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Calculate Your Carbon Footprint

Carbon Emissions Education

Learn where they come from and what we can do about them.

What are carbon emissions?

"Carbon emissions" is a shorthand way of referring to carbon dioxide (CO2) released into the atmosphere. CO2 is the primary human-made greenhouse gas; greenhouse gases are associated with climate change. In general, CO2 emissions are released from burning fuels and other processes.

Try out our new tool that calculates your carbon score or the amount of CO2 emissions associated with the electricity you purchase from Duke Energy. The tool also displays your grid generation mix based on the fuel sources used to generate the electricity for your home over the last year.

Renewable and Carbon-Free Sources

Renewable energy sources are naturally replenishing resources that produce no- or low-carbon emissions. They can be generated from a number of different sources, some more familiar than others. As the technologies that help us harvest this clean power advance, they will likely become more affordable and visible.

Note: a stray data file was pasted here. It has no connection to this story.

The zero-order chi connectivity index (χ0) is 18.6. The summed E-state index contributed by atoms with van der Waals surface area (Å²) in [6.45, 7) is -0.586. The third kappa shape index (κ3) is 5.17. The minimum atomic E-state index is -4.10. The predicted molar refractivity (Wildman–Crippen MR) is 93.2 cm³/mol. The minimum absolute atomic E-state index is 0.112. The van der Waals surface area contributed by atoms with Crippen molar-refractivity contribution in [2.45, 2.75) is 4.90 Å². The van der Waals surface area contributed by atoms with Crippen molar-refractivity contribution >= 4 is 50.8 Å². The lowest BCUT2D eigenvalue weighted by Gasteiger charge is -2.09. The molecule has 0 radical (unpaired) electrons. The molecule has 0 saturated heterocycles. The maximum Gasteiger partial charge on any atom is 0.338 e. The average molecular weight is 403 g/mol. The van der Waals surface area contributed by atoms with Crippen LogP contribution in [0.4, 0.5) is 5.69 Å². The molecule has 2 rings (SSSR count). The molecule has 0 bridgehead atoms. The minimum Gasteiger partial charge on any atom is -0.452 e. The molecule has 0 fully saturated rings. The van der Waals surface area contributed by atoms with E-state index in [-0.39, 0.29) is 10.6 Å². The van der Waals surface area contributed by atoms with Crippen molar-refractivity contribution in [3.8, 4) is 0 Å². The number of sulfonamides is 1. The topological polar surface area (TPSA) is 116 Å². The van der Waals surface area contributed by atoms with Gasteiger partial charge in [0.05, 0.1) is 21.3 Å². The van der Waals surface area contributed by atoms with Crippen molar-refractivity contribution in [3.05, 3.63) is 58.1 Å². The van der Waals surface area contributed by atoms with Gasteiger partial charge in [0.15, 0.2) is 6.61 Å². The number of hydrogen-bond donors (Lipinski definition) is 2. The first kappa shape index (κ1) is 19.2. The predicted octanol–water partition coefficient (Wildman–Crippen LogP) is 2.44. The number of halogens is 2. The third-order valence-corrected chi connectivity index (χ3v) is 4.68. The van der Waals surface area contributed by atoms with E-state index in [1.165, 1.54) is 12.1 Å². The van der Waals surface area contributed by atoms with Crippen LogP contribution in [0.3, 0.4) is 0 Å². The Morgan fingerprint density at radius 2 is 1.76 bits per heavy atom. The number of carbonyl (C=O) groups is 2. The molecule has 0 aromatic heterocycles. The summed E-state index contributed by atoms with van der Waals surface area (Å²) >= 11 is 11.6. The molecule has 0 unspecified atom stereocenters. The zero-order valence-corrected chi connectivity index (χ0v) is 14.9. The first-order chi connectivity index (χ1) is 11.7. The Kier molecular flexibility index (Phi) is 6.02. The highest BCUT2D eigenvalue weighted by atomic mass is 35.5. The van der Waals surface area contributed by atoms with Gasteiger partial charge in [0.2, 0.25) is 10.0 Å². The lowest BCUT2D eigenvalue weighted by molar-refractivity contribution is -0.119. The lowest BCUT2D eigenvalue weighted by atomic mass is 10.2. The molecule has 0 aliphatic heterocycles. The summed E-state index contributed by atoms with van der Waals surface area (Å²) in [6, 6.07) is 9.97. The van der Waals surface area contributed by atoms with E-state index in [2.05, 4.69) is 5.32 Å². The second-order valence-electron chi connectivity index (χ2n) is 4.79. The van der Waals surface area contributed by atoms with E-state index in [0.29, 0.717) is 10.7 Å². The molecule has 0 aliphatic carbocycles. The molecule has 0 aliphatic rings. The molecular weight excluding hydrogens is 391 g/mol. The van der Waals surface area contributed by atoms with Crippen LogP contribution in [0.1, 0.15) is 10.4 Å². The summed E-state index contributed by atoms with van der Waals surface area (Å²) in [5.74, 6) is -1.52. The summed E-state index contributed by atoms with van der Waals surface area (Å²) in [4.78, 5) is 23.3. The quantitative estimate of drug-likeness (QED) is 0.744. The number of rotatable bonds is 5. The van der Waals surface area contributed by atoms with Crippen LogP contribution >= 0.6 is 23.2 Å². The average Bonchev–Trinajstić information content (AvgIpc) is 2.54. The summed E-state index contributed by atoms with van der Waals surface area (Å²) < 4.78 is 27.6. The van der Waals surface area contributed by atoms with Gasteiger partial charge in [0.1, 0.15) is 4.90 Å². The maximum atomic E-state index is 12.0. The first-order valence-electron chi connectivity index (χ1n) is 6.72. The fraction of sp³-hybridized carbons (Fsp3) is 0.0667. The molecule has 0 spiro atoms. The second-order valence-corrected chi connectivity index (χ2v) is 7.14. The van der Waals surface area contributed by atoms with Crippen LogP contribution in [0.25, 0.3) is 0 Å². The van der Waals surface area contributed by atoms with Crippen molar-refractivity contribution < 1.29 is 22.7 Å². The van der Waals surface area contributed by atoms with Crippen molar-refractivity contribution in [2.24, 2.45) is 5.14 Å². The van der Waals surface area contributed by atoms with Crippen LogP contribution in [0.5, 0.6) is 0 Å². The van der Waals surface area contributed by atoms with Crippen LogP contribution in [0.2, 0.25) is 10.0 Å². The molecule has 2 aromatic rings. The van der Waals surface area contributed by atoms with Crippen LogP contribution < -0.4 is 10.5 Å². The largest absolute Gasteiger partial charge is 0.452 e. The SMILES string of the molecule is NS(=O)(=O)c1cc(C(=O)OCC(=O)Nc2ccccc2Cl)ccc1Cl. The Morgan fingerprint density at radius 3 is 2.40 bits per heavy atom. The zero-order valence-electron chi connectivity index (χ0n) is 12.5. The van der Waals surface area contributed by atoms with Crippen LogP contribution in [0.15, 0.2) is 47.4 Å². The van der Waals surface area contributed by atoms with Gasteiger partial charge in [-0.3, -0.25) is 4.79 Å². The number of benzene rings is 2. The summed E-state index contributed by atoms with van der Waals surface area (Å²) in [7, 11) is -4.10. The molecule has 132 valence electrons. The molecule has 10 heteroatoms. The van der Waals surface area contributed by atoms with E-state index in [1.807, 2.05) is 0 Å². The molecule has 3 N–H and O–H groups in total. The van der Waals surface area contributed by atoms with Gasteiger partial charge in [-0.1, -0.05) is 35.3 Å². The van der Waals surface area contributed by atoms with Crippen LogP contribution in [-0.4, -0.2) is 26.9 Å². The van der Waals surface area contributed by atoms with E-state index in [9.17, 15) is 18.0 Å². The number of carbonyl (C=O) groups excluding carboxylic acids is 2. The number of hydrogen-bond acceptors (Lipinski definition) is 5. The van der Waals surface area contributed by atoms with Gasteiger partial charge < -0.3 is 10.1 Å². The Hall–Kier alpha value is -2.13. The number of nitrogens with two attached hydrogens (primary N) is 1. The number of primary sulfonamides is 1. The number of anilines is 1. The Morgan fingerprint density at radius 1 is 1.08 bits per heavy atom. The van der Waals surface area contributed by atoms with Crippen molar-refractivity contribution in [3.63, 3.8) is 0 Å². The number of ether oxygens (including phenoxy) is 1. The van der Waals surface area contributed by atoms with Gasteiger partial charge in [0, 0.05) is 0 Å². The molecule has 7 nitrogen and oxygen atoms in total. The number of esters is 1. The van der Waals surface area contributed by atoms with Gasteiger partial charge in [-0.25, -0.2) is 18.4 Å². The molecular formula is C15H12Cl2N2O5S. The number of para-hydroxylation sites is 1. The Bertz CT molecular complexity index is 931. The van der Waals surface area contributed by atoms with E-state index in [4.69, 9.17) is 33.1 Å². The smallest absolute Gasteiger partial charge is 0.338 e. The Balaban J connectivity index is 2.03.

Carbon Emissions Sources, aka Fossil Fuels

We call crude oil and petroleum, natural gas and coal “fossil fuels” because they are mixtures of hydrocarbons that formed from the remains of plants and animals. When fossil fuels are combusted (burned), oxygen in the air combines with carbon in the fuel to form CO2. This reaction releases heat, which we use for energy.

What is Duke Energy doing?

As we journey down the road to net-zero emissions, Duke Energy is demonstrating our commitment to renewable energy in many ways and many places.

Over the next decade, Duke Energy will make targeted investments in solar power plants, battery storage technology, community solar programs, wind energy and a modernized power grid to integrate renewables – all to help meet customers’ needs for cleaner, diverse, reliable energy solutions.

Planet-friendly energy for a cleaner tomorrow

There's a lot more to renewable energy than solar panels and wind turbines. We're here to help you gain a better understanding of renewables and offer ways to participate in the transition to cleaner energy sources.
*Duke Energy’s subsidiary electric utilities generate power from solar, hydroelectric and biomass (including waste to energy) resources, but do not always retain all of the environmental claims, including renewable energy certificates (RECs), related to such generation. The RECs and other environmental claims associated with such generation may be used to meet statutory or regulatory compliance obligations (on behalf of the respective electric utility and certain wholesale customers), assigned to customers pursuant to retail programs or sold/traded via bilateral commercial agreements.

Frequently Asked Questions

For additional details or questions, contact Duke Energy by sending an email to
Sources: Duke Energy proprietary information and